What is Cloud Security?

Cloud security is made up of a wide variety of procedures, technologies, policies, services, and controls that are designed to protect cloud-based applications and systems from various kinds of attacks. 

 

There are three main categories of cloud security: 

  • Software-as-a-Service (SaaS): any on-demand application software that is ready-to-use and cloud-hosted.
  • Infrastructure-as-a-Service (IaaS): back-end infrastructure that provides on-demand access to both physical and virtual servers for managing workloads and running cloud-based applications
  • Platform-as-a-Service (PaaS): any on-demand access to a ready-to-use, cloud-hosted platform, primarily used for developing, running and maintaining various applications.

 

The Shared Responsibility Model

Some organizations use a shared responsibility model for their cloud security. This model delineates security responsibilities between the customer and the provider to ensure more robust security and safer processes. 

 

The shared responsibility model establishes the responsibilities and accountability that:

  • Are always the provider’s
  • Are always the customer’s
  • Depend on the service model

 

Cloud Security Challenges

Broader Area of Attack

Complex cloud environments with dynamic workloads require tools that must work seamlessly across any applicable providers and at scale. Because of the cloud’s ever-evolving landscape, risks of Malware, Zero-Day, Account Takeover, and other attacks are always a concern. 

Privilege Management

Granting user privileges to those outside an organization or to those who have not been properly trained can lead to malicious attacks, data deletion, and other security risks. This makes it more important than ever to keep privileges organized and grant them only to those in an organization who need them. 

Compliance and Legal

While cloud providers are backed by accreditation programs, it is still the responsibility of customers to ensure that their processes are compliant with government regulations. Because of the dynamic landscape that comes with cloud computing, this can become complicated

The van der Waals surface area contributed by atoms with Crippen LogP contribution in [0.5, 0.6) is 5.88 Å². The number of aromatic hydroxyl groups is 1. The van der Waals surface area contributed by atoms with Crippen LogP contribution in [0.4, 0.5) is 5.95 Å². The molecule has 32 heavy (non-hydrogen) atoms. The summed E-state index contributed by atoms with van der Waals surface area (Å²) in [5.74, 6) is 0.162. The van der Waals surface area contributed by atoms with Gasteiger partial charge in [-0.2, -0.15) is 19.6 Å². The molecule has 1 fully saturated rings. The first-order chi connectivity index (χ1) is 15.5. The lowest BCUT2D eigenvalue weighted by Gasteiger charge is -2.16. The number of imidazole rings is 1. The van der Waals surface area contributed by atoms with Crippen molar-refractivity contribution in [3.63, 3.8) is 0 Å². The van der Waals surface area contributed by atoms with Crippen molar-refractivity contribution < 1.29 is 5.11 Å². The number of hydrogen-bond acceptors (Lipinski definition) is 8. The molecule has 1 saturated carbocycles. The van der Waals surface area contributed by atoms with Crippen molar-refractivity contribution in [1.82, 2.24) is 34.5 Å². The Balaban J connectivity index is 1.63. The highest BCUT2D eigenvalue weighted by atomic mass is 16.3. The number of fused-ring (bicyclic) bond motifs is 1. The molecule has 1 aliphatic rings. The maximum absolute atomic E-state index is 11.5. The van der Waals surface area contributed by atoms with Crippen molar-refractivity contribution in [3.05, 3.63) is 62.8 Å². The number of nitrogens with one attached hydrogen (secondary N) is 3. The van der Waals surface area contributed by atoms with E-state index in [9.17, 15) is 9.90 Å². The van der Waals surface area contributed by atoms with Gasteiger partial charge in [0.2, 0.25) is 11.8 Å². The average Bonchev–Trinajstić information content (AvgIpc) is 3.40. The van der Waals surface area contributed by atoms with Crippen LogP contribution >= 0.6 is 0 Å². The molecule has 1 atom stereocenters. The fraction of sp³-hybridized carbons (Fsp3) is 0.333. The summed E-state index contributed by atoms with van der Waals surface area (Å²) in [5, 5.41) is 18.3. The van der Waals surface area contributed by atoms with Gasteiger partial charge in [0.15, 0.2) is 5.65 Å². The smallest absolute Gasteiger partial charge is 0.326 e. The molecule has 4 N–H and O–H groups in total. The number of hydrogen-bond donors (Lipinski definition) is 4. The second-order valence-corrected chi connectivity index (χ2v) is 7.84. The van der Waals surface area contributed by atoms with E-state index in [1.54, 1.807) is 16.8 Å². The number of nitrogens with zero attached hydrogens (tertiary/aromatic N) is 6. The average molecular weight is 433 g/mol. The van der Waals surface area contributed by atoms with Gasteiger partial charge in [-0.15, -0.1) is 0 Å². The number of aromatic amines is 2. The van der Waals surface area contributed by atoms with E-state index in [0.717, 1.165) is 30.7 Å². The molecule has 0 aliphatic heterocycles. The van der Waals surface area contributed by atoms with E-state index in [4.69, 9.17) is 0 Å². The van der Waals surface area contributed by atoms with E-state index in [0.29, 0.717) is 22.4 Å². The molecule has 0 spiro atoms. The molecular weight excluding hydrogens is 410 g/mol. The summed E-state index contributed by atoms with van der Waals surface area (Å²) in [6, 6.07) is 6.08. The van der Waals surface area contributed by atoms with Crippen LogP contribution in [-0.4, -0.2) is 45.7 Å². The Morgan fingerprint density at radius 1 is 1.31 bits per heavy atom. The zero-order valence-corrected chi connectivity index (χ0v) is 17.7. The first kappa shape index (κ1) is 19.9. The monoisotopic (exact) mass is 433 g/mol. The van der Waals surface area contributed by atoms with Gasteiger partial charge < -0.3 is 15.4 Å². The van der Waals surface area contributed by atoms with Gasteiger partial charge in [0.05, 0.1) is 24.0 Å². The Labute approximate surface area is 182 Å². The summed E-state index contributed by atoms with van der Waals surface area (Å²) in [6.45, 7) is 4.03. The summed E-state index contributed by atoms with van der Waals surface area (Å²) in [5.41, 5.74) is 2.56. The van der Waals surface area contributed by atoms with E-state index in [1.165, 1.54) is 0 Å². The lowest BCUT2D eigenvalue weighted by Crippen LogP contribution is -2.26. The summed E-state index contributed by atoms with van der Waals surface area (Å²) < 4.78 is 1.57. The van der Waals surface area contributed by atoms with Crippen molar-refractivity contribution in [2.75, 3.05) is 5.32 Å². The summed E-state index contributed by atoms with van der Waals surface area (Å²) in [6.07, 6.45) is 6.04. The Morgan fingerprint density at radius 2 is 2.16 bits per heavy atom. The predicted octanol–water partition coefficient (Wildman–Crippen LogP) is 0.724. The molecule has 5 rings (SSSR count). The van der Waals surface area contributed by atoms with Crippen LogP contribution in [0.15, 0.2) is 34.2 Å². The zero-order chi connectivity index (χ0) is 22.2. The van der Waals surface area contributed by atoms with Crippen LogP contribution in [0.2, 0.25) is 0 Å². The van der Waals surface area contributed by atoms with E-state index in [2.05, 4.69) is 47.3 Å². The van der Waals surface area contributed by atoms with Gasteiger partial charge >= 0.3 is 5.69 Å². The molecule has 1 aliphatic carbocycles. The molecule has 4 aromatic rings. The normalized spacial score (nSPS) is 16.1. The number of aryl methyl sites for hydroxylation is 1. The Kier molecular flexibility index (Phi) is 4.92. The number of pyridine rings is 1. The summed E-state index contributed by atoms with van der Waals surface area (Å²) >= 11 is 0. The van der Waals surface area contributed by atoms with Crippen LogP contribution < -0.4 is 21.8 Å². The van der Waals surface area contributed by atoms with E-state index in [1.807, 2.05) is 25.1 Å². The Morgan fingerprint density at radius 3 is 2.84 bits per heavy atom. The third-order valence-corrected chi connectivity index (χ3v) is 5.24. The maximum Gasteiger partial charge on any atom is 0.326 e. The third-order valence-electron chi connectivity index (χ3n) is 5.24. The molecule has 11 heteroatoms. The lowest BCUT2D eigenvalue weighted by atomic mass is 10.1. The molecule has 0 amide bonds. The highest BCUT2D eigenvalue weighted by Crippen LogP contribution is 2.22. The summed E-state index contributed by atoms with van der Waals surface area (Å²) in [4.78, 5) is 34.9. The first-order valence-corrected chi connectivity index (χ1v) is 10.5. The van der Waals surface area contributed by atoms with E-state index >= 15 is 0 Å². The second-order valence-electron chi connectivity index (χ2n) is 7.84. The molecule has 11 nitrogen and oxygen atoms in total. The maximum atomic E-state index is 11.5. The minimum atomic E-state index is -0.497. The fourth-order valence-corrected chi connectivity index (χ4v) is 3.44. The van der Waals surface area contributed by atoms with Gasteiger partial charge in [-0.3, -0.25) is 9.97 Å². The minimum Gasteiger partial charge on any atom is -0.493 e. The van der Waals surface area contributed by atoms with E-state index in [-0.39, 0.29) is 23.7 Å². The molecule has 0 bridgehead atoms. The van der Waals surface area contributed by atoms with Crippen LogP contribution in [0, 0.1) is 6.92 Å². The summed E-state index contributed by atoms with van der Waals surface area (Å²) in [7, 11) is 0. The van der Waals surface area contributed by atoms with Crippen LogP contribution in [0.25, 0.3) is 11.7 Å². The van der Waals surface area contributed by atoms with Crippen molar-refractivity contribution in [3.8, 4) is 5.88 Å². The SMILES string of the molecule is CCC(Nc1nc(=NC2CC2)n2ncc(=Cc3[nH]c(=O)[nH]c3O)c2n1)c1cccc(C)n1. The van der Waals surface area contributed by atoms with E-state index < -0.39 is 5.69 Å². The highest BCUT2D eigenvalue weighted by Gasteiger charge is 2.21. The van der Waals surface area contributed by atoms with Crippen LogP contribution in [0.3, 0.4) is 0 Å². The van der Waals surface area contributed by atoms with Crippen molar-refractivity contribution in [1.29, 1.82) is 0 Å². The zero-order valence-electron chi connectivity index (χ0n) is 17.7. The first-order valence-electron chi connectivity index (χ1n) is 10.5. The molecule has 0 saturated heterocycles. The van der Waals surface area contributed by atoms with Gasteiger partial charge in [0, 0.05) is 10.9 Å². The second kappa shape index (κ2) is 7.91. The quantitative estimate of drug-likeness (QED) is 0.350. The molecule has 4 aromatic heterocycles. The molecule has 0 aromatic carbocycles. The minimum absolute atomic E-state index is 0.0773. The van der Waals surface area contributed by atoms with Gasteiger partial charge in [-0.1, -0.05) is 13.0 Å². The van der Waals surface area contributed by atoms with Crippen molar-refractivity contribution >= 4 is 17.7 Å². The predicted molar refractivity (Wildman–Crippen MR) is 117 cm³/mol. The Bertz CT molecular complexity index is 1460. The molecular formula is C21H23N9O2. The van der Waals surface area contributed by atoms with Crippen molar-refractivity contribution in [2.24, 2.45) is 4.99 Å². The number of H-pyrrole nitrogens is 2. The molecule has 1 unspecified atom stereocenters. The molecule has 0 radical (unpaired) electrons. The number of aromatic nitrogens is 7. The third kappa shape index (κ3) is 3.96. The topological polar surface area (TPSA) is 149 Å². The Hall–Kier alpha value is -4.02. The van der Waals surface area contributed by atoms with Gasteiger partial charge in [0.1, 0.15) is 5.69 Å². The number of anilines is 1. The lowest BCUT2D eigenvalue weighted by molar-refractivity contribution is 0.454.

Security That Evolves

Zero Trust

First introduced in 2010, Zero Trust is a principle according to which a system does not automatically trust anyone or anything outside an organization’s network and requires verification and inspection. Users who have access are confined to using only the tools and applications that they require. Furthermore, Zero Trust requires developers to ensure that any web-facing applications have the proper security. 

Security Service Edge (SSE)

Zero Trust is an important part of SSE, which provides secure access to the internet and an organization’s private applications, as well as SaaS and cloud applications. This allows for more streamlined and robust security while also making costs more predictable and reducing operational overhead. 

 

The Pillars of Cloud Security

To ensure that there are no gaps in security between cloud-based applications and that security solutions can scale in a dynamic cloud environment, there are several best practices organizations should follow. 

Identity and Access Management (IAM)

IAM helps to regulate access to tools and applications in cloud environments. This ensures that there are no users within the cloud who have access where they shouldn’t.

Data Protection and Encryption

Encryption should be used for any and all transport layers, and all file shares should be secured. Good data storage practices should also be followed, such as terminating orphan resources and detecting and optimizing misconfigured buckets. 

Detection Controls

The use of asset and configuration management systems and vulnerability scanners is beneficial for cloud security and offers a better view of the landscape, as well as any threats looming over the horizon. Anomaly detection algorithms also use AI to quickly detect unknown threats and determine the best course of action. 

Incident Response

Incident response should be automated as much as possible. By automating responses to the most common threats and security breaches, IT teams can spend time working on more complex tasks that require human solutions. 


Learn more about cloud security from our community members today!

Thanks for sharing.

 


Thank you for sharing.


In the ever-evolving landscape of digital technology, the adoption of cloud computing has become a cornerstone for businesses seeking scalability, flexibility, and innovation. However, with great opportunities come great responsibilities, particularly in safeguarding sensitive data and ensuring a secure digital environment.

Achieving peace of mind in the cloud requires a robust approach to security. Here are the key pillars that contribute to a solid foundation of cloud security: